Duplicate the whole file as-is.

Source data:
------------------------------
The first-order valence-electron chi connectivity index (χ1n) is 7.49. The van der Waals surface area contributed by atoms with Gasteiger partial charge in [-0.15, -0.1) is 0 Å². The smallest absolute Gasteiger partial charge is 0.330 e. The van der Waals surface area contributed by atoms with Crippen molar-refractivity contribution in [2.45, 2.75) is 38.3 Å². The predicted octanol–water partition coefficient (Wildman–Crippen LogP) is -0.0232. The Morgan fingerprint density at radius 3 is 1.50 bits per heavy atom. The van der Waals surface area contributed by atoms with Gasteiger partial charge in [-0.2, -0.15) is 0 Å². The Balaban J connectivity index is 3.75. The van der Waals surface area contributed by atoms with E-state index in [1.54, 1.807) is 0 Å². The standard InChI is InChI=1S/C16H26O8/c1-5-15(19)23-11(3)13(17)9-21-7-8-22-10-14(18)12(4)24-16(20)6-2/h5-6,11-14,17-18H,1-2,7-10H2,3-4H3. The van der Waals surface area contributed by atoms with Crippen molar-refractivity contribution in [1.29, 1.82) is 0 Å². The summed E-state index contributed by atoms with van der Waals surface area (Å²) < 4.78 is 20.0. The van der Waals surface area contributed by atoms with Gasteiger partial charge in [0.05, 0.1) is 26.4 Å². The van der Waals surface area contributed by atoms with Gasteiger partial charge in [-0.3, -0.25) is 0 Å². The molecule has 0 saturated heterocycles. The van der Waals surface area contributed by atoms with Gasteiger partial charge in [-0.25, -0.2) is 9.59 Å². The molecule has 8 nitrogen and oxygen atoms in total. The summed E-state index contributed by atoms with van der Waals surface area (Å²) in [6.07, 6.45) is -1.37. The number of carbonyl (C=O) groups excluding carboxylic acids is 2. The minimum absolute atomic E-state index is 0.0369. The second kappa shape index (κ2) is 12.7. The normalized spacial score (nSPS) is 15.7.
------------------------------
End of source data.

The first-order valence-electron chi connectivity index (χ1n) is 7.49. The van der Waals surface area contributed by atoms with Gasteiger partial charge in [-0.15, -0.1) is 0 Å². The smallest absolute Gasteiger partial charge is 0.330 e. The van der Waals surface area contributed by atoms with Crippen molar-refractivity contribution in [2.45, 2.75) is 38.3 Å². The predicted octanol–water partition coefficient (Wildman–Crippen LogP) is -0.0232. The Morgan fingerprint density at radius 3 is 1.50 bits per heavy atom. The van der Waals surface area contributed by atoms with Gasteiger partial charge in [-0.2, -0.15) is 0 Å². The Balaban J connectivity index is 3.75. The van der Waals surface area contributed by atoms with E-state index in [1.54, 1.807) is 0 Å². The standard InChI is InChI=1S/C16H26O8/c1-5-15(19)23-11(3)13(17)9-21-7-8-22-10-14(18)12(4)24-16(20)6-2/h5-6,11-14,17-18H,1-2,7-10H2,3-4H3. The van der Waals surface area contributed by atoms with Crippen molar-refractivity contribution in [1.29, 1.82) is 0 Å². The summed E-state index contributed by atoms with van der Waals surface area (Å²) < 4.78 is 20.0. The van der Waals surface area contributed by atoms with Gasteiger partial charge in [0.05, 0.1) is 26.4 Å². The van der Waals surface area contributed by atoms with Gasteiger partial charge in [-0.3, -0.25) is 0 Å². The molecule has 0 saturated heterocycles. The van der Waals surface area contributed by atoms with Gasteiger partial charge in [-0.25, -0.2) is 9.59 Å². The molecule has 8 nitrogen and oxygen atoms in total. The summed E-state index contributed by atoms with van der Waals surface area (Å²) in [6.07, 6.45) is -1.37. The number of carbonyl (C=O) groups excluding carboxylic acids is 2. The minimum absolute atomic E-state index is 0.0369. The second kappa shape index (κ2) is 12.7. The normalized spacial score (nSPS) is 15.7.